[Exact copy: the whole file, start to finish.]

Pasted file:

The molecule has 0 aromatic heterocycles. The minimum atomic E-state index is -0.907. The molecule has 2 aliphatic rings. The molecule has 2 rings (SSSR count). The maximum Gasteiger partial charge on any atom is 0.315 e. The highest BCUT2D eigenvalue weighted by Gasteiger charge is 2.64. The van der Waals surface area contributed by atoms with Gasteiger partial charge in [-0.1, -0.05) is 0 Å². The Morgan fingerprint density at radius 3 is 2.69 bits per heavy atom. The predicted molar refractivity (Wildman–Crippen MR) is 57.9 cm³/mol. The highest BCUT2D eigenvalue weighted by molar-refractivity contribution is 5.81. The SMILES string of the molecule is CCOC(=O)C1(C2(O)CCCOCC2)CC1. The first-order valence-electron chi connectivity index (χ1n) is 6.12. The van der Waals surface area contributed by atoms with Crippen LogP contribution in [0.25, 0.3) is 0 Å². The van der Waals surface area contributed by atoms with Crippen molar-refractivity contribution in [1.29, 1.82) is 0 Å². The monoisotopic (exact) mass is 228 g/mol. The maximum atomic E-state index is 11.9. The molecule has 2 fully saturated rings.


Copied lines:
The molecule has 0 aromatic heterocycles. The minimum atomic E-state index is -0.907. The molecule has 2 aliphatic rings. The molecule has 2 rings (SSSR count). The maximum Gasteiger partial charge on any atom is 0.315 e. The highest BCUT2D eigenvalue weighted by Gasteiger charge is 2.64. The van der Waals surface area contributed by atoms with Gasteiger partial charge in [-0.1, -0.05) is 0 Å². The Morgan fingerprint density at radius 3 is 2.69 bits per heavy atom. The predicted molar refractivity (Wildman–Crippen MR) is 57.9 cm³/mol. The highest BCUT2D eigenvalue weighted by molar-refractivity contribution is 5.81. The SMILES string of the molecule is CCOC(=O)C1(C2(O)CCCOCC2)CC1. The first-order valence-electron chi connectivity index (χ1n) is 6.12. The van der Waals surface area contributed by atoms with Crippen LogP contribution in [0.25, 0.3) is 0 Å². The van der Waals surface area contributed by atoms with Crippen molar-refractivity contribution in [1.29, 1.82) is 0 Å². The monoisotopic (exact) mass is 228 g/mol. The maximum atomic E-state index is 11.9. The molecule has 2 fully saturated rings.